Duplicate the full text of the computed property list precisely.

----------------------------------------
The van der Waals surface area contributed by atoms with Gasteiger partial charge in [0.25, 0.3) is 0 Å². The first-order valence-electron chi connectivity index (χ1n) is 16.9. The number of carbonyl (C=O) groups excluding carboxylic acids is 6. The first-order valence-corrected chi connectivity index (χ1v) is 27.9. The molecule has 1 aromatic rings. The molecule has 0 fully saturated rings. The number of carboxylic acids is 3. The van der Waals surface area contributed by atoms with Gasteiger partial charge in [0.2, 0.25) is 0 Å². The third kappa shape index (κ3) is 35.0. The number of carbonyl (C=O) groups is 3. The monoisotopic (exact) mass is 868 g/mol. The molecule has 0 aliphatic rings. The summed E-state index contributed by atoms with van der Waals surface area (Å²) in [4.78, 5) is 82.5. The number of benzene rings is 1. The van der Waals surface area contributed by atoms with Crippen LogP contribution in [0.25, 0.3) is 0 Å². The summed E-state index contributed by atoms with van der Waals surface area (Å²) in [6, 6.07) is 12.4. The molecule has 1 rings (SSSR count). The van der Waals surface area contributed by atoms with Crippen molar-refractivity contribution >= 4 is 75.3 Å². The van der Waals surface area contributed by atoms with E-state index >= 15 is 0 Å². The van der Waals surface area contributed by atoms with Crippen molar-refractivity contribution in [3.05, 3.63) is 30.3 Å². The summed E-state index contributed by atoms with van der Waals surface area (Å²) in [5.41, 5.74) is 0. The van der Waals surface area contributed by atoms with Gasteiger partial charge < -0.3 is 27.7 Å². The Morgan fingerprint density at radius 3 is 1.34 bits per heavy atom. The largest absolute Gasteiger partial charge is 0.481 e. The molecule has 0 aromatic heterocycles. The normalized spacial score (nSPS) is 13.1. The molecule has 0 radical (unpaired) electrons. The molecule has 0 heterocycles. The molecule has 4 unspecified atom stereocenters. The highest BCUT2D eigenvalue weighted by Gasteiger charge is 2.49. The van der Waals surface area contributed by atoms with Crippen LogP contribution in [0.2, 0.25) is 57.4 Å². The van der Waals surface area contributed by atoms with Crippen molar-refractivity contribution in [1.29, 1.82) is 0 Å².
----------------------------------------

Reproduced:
The van der Waals surface area contributed by atoms with Gasteiger partial charge in [0.25, 0.3) is 0 Å². The first-order valence-electron chi connectivity index (χ1n) is 16.9. The number of carbonyl (C=O) groups excluding carboxylic acids is 6. The first-order valence-corrected chi connectivity index (χ1v) is 27.9. The molecule has 1 aromatic rings. The molecule has 0 fully saturated rings. The number of carboxylic acids is 3. The van der Waals surface area contributed by atoms with Gasteiger partial charge in [0.2, 0.25) is 0 Å². The third kappa shape index (κ3) is 35.0. The number of carbonyl (C=O) groups is 3. The monoisotopic (exact) mass is 868 g/mol. The molecule has 0 aliphatic rings. The summed E-state index contributed by atoms with van der Waals surface area (Å²) in [4.78, 5) is 82.5. The number of benzene rings is 1. The van der Waals surface area contributed by atoms with Crippen LogP contribution in [0.25, 0.3) is 0 Å². The summed E-state index contributed by atoms with van der Waals surface area (Å²) in [6, 6.07) is 12.4. The molecule has 1 rings (SSSR count). The van der Waals surface area contributed by atoms with Crippen molar-refractivity contribution >= 4 is 75.3 Å². The van der Waals surface area contributed by atoms with E-state index >= 15 is 0 Å². The van der Waals surface area contributed by atoms with Crippen molar-refractivity contribution in [3.05, 3.63) is 30.3 Å². The summed E-state index contributed by atoms with van der Waals surface area (Å²) in [5.41, 5.74) is 0. The van der Waals surface area contributed by atoms with Gasteiger partial charge < -0.3 is 27.7 Å². The Morgan fingerprint density at radius 3 is 1.34 bits per heavy atom. The largest absolute Gasteiger partial charge is 0.481 e. The molecule has 0 aromatic heterocycles. The normalized spacial score (nSPS) is 13.1. The molecule has 0 radical (unpaired) electrons. The molecule has 0 heterocycles. The molecule has 4 unspecified atom stereocenters. The highest BCUT2D eigenvalue weighted by Gasteiger charge is 2.49. The van der Waals surface area contributed by atoms with Crippen LogP contribution in [0.2, 0.25) is 57.4 Å². The van der Waals surface area contributed by atoms with Crippen molar-refractivity contribution in [1.29, 1.82) is 0 Å².